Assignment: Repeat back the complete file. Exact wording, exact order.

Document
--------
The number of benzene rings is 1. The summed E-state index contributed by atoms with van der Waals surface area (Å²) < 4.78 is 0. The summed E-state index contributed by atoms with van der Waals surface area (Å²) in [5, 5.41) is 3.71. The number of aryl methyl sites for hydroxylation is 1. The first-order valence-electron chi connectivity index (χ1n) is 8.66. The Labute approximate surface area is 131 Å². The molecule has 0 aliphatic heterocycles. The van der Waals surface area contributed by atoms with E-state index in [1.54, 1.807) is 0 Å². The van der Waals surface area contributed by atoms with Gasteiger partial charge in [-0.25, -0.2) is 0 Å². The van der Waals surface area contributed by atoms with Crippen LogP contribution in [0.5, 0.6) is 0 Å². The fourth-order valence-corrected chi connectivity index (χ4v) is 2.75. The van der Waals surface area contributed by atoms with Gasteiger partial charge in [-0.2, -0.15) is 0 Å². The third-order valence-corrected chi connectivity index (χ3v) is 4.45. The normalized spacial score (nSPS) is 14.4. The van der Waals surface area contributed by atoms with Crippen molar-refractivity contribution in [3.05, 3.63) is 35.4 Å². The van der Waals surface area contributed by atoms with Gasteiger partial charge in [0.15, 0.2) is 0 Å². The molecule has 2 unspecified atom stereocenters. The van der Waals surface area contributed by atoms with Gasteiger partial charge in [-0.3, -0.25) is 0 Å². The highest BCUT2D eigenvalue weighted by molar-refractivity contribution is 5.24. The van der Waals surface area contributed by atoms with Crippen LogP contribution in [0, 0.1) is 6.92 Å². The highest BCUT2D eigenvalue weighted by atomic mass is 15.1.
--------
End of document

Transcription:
The number of benzene rings is 1. The summed E-state index contributed by atoms with van der Waals surface area (Å²) < 4.78 is 0. The summed E-state index contributed by atoms with van der Waals surface area (Å²) in [5, 5.41) is 3.71. The number of aryl methyl sites for hydroxylation is 1. The first-order valence-electron chi connectivity index (χ1n) is 8.66. The Labute approximate surface area is 131 Å². The molecule has 0 aliphatic heterocycles. The van der Waals surface area contributed by atoms with E-state index in [1.54, 1.807) is 0 Å². The van der Waals surface area contributed by atoms with Gasteiger partial charge in [-0.25, -0.2) is 0 Å². The van der Waals surface area contributed by atoms with Crippen LogP contribution in [0.5, 0.6) is 0 Å². The fourth-order valence-corrected chi connectivity index (χ4v) is 2.75. The van der Waals surface area contributed by atoms with Gasteiger partial charge in [-0.2, -0.15) is 0 Å². The third-order valence-corrected chi connectivity index (χ3v) is 4.45. The normalized spacial score (nSPS) is 14.4. The van der Waals surface area contributed by atoms with Crippen molar-refractivity contribution in [3.05, 3.63) is 35.4 Å². The van der Waals surface area contributed by atoms with Gasteiger partial charge in [0.15, 0.2) is 0 Å². The molecule has 2 unspecified atom stereocenters. The van der Waals surface area contributed by atoms with Gasteiger partial charge in [-0.3, -0.25) is 0 Å². The highest BCUT2D eigenvalue weighted by molar-refractivity contribution is 5.24. The van der Waals surface area contributed by atoms with Crippen LogP contribution in [0, 0.1) is 6.92 Å². The highest BCUT2D eigenvalue weighted by atomic mass is 15.1.